“list for Smela”.  My Father’s family were all from Smela and
I have tried for year to get more information about Smela and
the residents.
 
Thank you,
 
Sharon Kushner   
Colorado Springs
 
Researching: ZAMANSKY, DOLINSKY, CHERKASSKY, ANNAPOLSKY

Moderator note: please respond back privately

Sol Sylvan
 

Yonah Sztencl

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Rabbi Yonah Sztencl
Yona S.jpg
BornAugust 3, 1904
DiedJuly 5, 1969 (aged 64)
Resting placeSmomrei Shabbos Cemetery, Bnei Brak, Israel
NationalityPolish, Israeli
OccupationRabbi
Known forFounder of the Mishnah Yomis and the Halacha Yomis
PredecessorNone (Founder)
SuccessorShlomo Sztencl (d. 2013)
Spouse(s)Sheva Fiszel
ChildrenShlomo Sztencl, Rachel Kalikstein, Esther Robinson
Parent(s)Shlomo Sztencl and Miriam Baila Zweigenhaft
RelativesUncle- Avrohom Nachum Sztencl

Rabbi Yona Sztencl (Hebrew: יונה שטנצל, pronounced Shtentzel) (1904–1969) was a Jewish Orthodox Rabbi who founded the Mishnah Yomis and the Halacha Yomis. He also served as the Rabbi of Congregation Bais Hassidim "Arlenger" in Tel Aviv and was a member of the Chief Rabbinate of Tel Aviv.

Rabbi Moshe Feinstein, together with Rabbi Yona Shtencel founder Daily Halacha daily mishna
Rabbi Moshe Feinstein, together with Rabbi Yona Shtencel founder Daily Halacha daily mishna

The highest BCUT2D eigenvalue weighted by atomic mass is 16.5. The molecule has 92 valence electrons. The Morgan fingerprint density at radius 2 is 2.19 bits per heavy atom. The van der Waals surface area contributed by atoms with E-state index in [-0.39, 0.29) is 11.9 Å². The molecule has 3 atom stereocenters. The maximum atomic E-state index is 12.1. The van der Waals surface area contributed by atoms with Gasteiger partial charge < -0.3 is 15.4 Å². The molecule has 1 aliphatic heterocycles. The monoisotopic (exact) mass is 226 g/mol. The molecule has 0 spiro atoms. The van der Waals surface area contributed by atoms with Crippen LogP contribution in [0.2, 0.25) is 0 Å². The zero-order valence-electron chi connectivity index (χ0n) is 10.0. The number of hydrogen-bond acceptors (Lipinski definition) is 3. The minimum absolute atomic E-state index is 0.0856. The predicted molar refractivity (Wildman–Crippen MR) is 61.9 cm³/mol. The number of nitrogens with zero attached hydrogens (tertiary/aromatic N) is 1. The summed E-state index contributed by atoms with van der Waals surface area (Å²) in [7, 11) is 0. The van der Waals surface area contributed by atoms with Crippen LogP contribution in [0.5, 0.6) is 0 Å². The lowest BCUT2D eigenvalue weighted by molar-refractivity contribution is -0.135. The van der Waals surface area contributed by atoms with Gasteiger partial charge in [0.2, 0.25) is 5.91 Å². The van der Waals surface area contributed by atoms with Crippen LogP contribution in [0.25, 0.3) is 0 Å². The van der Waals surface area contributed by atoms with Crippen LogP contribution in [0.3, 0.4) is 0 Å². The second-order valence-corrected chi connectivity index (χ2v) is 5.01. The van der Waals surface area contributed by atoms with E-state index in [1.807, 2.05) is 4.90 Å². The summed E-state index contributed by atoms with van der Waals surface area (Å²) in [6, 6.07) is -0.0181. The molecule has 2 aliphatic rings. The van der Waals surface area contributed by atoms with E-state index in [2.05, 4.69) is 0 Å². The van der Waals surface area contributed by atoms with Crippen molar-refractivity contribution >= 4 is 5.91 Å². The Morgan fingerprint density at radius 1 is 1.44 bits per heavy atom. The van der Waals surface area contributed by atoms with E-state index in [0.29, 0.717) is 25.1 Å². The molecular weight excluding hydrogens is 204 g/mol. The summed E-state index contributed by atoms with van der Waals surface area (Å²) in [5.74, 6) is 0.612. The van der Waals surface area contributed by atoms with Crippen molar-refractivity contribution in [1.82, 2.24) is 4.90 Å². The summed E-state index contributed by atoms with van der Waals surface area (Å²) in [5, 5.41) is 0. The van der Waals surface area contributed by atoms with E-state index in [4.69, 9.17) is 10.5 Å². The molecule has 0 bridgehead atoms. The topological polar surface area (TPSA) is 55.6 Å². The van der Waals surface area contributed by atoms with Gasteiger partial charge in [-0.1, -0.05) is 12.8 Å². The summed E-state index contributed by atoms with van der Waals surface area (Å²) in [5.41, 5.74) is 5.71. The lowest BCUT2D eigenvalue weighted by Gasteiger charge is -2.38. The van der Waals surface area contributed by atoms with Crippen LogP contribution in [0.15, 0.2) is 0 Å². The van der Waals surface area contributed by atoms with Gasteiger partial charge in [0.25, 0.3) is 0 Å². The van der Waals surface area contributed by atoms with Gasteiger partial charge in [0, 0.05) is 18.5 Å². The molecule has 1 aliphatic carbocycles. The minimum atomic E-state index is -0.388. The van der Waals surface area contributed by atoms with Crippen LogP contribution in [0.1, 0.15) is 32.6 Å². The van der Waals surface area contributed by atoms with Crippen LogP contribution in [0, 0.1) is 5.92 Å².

[[קובץ:Chazon ish in tel aviv.jpg|ממוזער|שמאל|250px|החזון איש משמש כסנדק בברית מילה, תל אביב, סוף שנות ה-40]]

Family background[edit]

Sztencl was born in Sosnowiec, Poland on 3 August 1904 to Rabbi Shlomo and Miriam Baila Zweigenhaft. Sztencl was born into a rabbinical family. His father Shlomo was a Polish Orthodox Jewish rabbi who served as Chief Rabbi of Czeladź, Poland, and Rav, dayan, and rosh yeshiva of Sosnowiec, Poland. He also authored Koheles Shlomo[1] and Beis Shlomo. Sztencl's mother Miriam was the daughter of Rabbi Efraim Mordechai Mottel Zweigenhaft who served as a Posek and Shochet in Sosnowiec.[2]

Biography[edit]

In his youth Sztencl studied in Kraków, Poland. His study partner, Moshe Mordechai Biderman would later become Grand Rabbi of the Lelov dynasty. Thereafter, Sztencel was one of the first students to study in the famed Chachmei Lublin Yeshiva. In 1932, Sztencl married Sheva Fiszel, the daughter of a businessman in Sosnowiec. In 1935, Sztencl immigrated to Palestine and settled in Tel Aviv where, in addition to serving as the Rabbi of a local synagogue named "Bais Chassidim - Erlanger", he was appointed as a member of the Chief Rabbinate of Tel Aviv. Initially his duties involved overseeing the Kashrut in Tel Aviv, a position which he held jointly with Grand Rabbi Shemuel Eliyahu Taub of the Modzitz dynasty. Thereafter, Sztencl was appointed as the sole authority in Sabbath enforcement. After most of his family perished in the Holocaust, Sztencl created the Mishnah Yomis and the Halacha Yomis as a spiritual merit for the millions of deceased. These programs received overwhelming support from many Rabbinical authorities of the time, among them, Rabbi Isser Zalman Meltzer, Rabbi Moshe Feinstein, Rabbi Avraham Mordechai Alter and Rabbi Menachem Mendel Schneerson.[3]